When planarians divide naturally, the head fragment is usually bigger and contains the brain, eyes, smell and taste sensors, and mouth. “The head piece just needs to heal up the wound and go on its way,” Collins told me. The tail, meanwhile, must regenerate everything else. Without a mouth, it has no way of acquiring nutrients. Instead, some of its cells self-destruct to provide the raw material for making new flesh. Slowly, the isolated tail undergoes a “massive remodeling,” Alejandro Sánchez Alvarado, a planarian expert at the Stowers Institute, told me, “and what you end up with is a tiny version of the original animal.” Tail pieces are about 10 times more likely to die than head ones, Collins added, but still, about seven in eight survive.
These powers depend on special cells called neoblasts, which have been found only in planarians. They are distributed throughout the creature’s body, making up about 25 to 30 percent of its cells. In 2014, a team led by Peter Reddien of MIT bombarded a planarian with a fatal dose of radiation and transplanted a single neoblast—just one—from a second individual onto the doomed animal’s tail. As the recipient died from the head downward, the transplanted neoblast started producing new tissues from the tail upward. The new cells eventually replaced all the dying ones, as if the donor planarian, through a single cell, had taken over and revitalized the recipient’s cadaver. After two weeks, a complete and healthy animal—a planarian of Theseus—crawled away.
Of course, most animals grow from a single fertilized egg. But as that egg becomes an embryo, the cells within it become more set in their ways. A skin cell does not turn into a neuron. Stem cells are more flexible but, in adult animals, even they have their limits: A blood stem cell cannot make liver or heart cells. The neoblasts of adult planarians have no such restrictions. They are pieces of unfettered possibility, capable of producing any tissue or organ.
Neoblasts don’t work in isolation. The one that Reddien transplanted didn’t start making eyes or a brain; it created tissues appropriate for its location. That’s because the concentrations of certain molecules change along the length of the planarian, from front to back and top to bottom. This creates a kind of coordinate system, which tells the cells in each section where they are in the overall body plan. They can use that information during the regeneration process to regrow what is needed. Heads regenerate tails, not extra heads (although mistakes can occur). Tails make heads. Trunks sprout heads and tails. And no matter their origins, the new animals seem to remember something of their past existence.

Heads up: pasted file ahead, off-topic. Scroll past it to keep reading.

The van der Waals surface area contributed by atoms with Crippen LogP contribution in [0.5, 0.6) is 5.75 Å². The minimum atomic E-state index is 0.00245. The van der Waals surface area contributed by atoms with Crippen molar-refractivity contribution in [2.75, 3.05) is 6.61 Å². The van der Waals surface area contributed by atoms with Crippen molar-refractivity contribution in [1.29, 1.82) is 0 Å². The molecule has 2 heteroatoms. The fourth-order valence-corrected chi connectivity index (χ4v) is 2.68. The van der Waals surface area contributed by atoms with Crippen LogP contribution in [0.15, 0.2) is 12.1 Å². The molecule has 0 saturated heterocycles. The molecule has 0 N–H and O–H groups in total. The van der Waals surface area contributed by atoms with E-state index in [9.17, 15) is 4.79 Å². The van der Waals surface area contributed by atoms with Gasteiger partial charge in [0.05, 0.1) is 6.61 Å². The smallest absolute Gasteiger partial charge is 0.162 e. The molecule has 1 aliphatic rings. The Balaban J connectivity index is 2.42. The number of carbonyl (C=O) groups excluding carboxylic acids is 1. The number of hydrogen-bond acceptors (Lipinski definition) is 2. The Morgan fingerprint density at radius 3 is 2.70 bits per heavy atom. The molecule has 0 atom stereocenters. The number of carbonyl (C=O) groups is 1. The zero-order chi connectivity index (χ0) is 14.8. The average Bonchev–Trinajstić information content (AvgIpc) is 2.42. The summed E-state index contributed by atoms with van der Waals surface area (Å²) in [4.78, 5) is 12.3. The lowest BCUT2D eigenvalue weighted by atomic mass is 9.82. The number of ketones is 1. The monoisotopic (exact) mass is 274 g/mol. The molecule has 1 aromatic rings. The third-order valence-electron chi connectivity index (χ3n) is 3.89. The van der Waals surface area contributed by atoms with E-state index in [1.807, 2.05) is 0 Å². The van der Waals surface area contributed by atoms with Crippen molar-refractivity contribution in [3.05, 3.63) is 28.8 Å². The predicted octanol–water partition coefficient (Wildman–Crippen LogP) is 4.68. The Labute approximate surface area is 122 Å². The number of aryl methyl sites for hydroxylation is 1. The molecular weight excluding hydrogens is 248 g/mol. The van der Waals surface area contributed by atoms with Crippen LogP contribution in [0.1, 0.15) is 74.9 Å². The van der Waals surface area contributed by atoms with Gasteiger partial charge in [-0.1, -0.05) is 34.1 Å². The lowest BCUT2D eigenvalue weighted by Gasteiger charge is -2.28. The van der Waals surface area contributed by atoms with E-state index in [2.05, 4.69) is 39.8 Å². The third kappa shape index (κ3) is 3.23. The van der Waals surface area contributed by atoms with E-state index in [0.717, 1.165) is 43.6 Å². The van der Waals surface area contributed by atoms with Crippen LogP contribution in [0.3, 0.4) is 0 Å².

In the 1950s and ’60s, the biologist James V. McConnell showed that headless planarians that were forced to regrow their brains could still remember behaviors that they learned before their decapitation. He even published results suggesting that untrained planarians could perform behaviors that trained ones had learned if the former cannibalized ground-up pieces of the latter. Skeptics criticized these experiments and argued that McConnell simply saw behavior that he wanted to see. But decades later, Mike Levin and Tal Shomrat of Tufts University developed a machine that could automatically train and track planarians without any human interference or bias. They showed that worms that were trained to recognize the texture of a rough petri dish could still do so after being decapitated and regrowing new heads.
At minimum, Levin argues, this shows that memories can indeed be stored outside the brain. It also strengthens his feeling that the textbook view of memory—that it’s encoded by the strength of synaptic connections between different neurons—is wrong. Instead, Levin suspects that nervous systems may have evolved to interpret memories and not encode them; they are stored elsewhere, in some aspect of our cells that no one has yet pinned down. This is, to be clear, highly speculative. “We only have one study and it’s far from definitive,” Levin told me. “But this is one of many pieces of data suggesting that we don’t really understand memory at all.”
Planarians complicate other seemingly simple concepts too. Consider a question that Levin and his colleagues posed in 2016: After a bisected planarian regenerates into two new animals, would the planarian that grew from the head consider the one that grew from the tail to be its twin, its sibling, its child, or itself? The answer isn’t obvious, because these words were defined by humans—a species that, last I checked, cannot reproduce by rending ourselves apart. “The things that are weird are exactly the things you need to be paying attention to,” Levin told me. “They tell you that your model of the world is incomplete in important ways. You have to treasure the exceptions.”
Planarians are certainly exceptional, but they’re not unique in their talents. Many other animals can regenerate missing body parts, including salamanders, lizards, and starfish. Several can reproduce by splitting in two, including sea anemones and the tentacled Hydra. Many scientists study these creatures in hopes of finding medical breakthroughs that can restore damaged organs and lost limbs. But the more immediate prize is realizing how incomplete our understanding of nature is, and how constrained our language and concepts have been by our own inflexible, indivisible bodies.